There was concern in 2007 when News Corp. emerged as the top bidder for Dow Jones & Company, publisher of The Wall Street Journal. The Bancroft family had owned and published the Journal for more than 100 years, and the concern was that Murdoch would dramatically change the quality of the newspaper and interfere with its editorial processes. The Wall Street Journal continues as one of the most important and trusted financial newspapers in the world.
What Happens to the Sullivan Standard?
Donald Trump has frequently said that the Sullivan standard should be changed to make it easier for plaintiffs to bring defamation cases against news media. His lawyers have made the case in a libel lawsuit Trump filed against CNN in October 2022. The lawsuit accused CNN of comparing Trump to Adolf Hitler and seeks $475 million in damages. Potential GOP candidate Ron DeSantis, governor of Florida, has expressed similar sentiments. Two Supreme Court justices, Clarence Thomas and Neil Gorsuch, have indicated a willingness to revisit the issue in dissenting opinions of the court.
Larsen said that the move to change the Sullivan standard seems motivated by the idea that conservatives are disadvantaged in attempting to litigate issues with a liberal press. But he also has a bit of a different view on what happens if Fox News wins the case.
“I think that the Sullivan standard is probably in greater danger of being lessened if Fox wins than if Fox loses or settles,” Larsen wrote. “If the evidence Dominion has obtained doesn’t ultimately suffice to meet the actual malice test, it’s hard to imagine a case that would. It is a bit ironic that the Sullivan standard in this case is a shield for conservative media. Another instance of the old adage be careful what you wish for.”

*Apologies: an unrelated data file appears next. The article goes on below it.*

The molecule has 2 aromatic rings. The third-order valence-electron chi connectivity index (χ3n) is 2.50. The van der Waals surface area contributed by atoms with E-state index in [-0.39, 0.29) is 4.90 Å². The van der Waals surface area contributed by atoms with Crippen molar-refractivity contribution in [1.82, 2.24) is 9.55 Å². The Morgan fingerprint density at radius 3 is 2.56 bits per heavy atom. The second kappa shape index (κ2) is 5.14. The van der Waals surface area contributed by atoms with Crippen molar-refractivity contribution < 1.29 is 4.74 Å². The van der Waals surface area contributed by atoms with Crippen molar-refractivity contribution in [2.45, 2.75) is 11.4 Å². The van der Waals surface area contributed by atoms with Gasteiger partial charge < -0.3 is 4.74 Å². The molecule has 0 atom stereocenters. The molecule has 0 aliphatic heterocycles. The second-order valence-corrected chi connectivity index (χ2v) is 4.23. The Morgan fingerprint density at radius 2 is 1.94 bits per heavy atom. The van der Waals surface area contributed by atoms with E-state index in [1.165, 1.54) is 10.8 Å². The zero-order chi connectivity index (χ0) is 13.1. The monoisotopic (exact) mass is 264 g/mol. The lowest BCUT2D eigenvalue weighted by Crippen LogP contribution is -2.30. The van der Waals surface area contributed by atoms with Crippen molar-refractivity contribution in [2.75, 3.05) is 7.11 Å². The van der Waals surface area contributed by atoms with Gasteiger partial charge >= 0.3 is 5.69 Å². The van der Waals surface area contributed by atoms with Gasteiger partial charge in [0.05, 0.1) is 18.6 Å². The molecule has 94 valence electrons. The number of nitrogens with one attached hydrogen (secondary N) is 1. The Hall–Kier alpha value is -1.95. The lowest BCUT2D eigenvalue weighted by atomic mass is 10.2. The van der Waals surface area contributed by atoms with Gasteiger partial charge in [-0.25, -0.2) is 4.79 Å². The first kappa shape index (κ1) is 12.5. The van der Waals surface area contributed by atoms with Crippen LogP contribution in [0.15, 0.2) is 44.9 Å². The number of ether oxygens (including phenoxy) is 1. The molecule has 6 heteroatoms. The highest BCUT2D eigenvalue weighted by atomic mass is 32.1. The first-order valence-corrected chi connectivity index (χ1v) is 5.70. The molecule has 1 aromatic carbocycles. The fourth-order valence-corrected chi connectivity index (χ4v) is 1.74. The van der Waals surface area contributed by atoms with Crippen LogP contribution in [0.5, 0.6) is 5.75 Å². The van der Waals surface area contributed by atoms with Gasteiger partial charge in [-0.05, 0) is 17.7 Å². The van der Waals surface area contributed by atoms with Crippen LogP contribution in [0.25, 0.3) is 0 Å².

Also important is the question of what kind of a news operation emerges after the case is resolved. Will Fox News continue to be a one-sided, arch-conservative network that is perceived as stridently partisan and occasionally a promoter of nutty conspiracy theories? Will the network continue to be dominated by strong personality-driven programming in prime time that caters, and even panders, to a certain audience? Or will Fox News be a fact-based network on the conservative side that tries to be a balance with what is often perceived as a liberal news media for elites dominated by major East Coast media companies? Could the network become an articulate and reasoned channel for reporting and analysis that challenges the liberal and progressive elements that have become prominent in the Democratic Party?
As with any issue dealing with television, it’s about ratings and audience. In the recent March Nielsen data, Fox News continues as the most watched cable news network, including in the prized age demographic of 25-54. Even so, the ratings show declines. Without an election or a major issue such as the COVID pandemic, cable news ratings are typically lower. CNN continues to have poor ratings and to struggle with refocused programming that is more in the middle politically.
Ratings may win the argument, and Fox News may continue its ultra-conservative pitch. A welcome development would be Fox News finding its proper place as a part of the dialogue for democracy, emphasizing quality news and reasoned analysis. We’ll have to wait until after the dust clears from the Dominion lawsuit to see what is next for Fox News.
Tony Pederson is professor of journalism at Southern Methodist University in Dallas. He formerly held The Belo Foundation Endowed Distinguished Chair in Journalism at SMU. Before that, he was executive editor and senior vice president of the Houston Chronicle.